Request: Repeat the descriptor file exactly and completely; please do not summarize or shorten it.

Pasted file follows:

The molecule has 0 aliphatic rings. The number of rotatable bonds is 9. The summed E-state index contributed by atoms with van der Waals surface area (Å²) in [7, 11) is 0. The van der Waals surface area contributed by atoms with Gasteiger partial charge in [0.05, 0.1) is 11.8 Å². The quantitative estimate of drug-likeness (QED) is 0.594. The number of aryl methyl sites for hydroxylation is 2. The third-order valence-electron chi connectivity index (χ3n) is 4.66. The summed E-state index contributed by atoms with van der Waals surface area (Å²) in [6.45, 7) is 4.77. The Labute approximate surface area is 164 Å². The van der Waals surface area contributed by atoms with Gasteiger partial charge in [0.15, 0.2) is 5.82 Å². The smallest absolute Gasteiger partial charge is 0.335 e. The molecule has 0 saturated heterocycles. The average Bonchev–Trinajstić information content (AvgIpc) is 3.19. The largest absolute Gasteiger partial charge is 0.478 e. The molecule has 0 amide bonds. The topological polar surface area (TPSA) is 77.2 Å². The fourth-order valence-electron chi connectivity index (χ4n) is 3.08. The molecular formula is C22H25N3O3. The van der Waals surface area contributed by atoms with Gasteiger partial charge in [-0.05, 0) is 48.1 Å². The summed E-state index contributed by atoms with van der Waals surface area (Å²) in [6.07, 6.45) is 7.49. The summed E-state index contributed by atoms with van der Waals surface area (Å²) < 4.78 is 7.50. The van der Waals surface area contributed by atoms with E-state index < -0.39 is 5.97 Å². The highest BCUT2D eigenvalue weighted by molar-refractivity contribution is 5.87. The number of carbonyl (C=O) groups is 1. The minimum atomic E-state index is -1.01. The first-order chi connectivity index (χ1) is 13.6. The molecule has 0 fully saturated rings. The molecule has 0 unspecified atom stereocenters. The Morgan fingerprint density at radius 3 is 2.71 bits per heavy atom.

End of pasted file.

The molecule has 0 aliphatic rings. The number of rotatable bonds is 9. The summed E-state index contributed by atoms with van der Waals surface area (Å²) in [7, 11) is 0. The van der Waals surface area contributed by atoms with Gasteiger partial charge in [0.05, 0.1) is 11.8 Å². The quantitative estimate of drug-likeness (QED) is 0.594. The number of aryl methyl sites for hydroxylation is 2. The third-order valence-electron chi connectivity index (χ3n) is 4.66. The summed E-state index contributed by atoms with van der Waals surface area (Å²) in [6.45, 7) is 4.77. The Labute approximate surface area is 164 Å². The van der Waals surface area contributed by atoms with Gasteiger partial charge in [0.15, 0.2) is 5.82 Å². The smallest absolute Gasteiger partial charge is 0.335 e. The molecule has 0 saturated heterocycles. The average Bonchev–Trinajstić information content (AvgIpc) is 3.19. The largest absolute Gasteiger partial charge is 0.478 e. The molecule has 0 amide bonds. The topological polar surface area (TPSA) is 77.2 Å². The fourth-order valence-electron chi connectivity index (χ4n) is 3.08. The molecular formula is C22H25N3O3. The van der Waals surface area contributed by atoms with Gasteiger partial charge in [-0.05, 0) is 48.1 Å². The summed E-state index contributed by atoms with van der Waals surface area (Å²) in [6.07, 6.45) is 7.49. The summed E-state index contributed by atoms with van der Waals surface area (Å²) < 4.78 is 7.50. The van der Waals surface area contributed by atoms with E-state index < -0.39 is 5.97 Å². The highest BCUT2D eigenvalue weighted by molar-refractivity contribution is 5.87. The number of carbonyl (C=O) groups is 1. The minimum atomic E-state index is -1.01. The first-order chi connectivity index (χ1) is 13.6. The molecule has 0 fully saturated rings. The molecule has 0 unspecified atom stereocenters. The Morgan fingerprint density at radius 3 is 2.71 bits per heavy atom.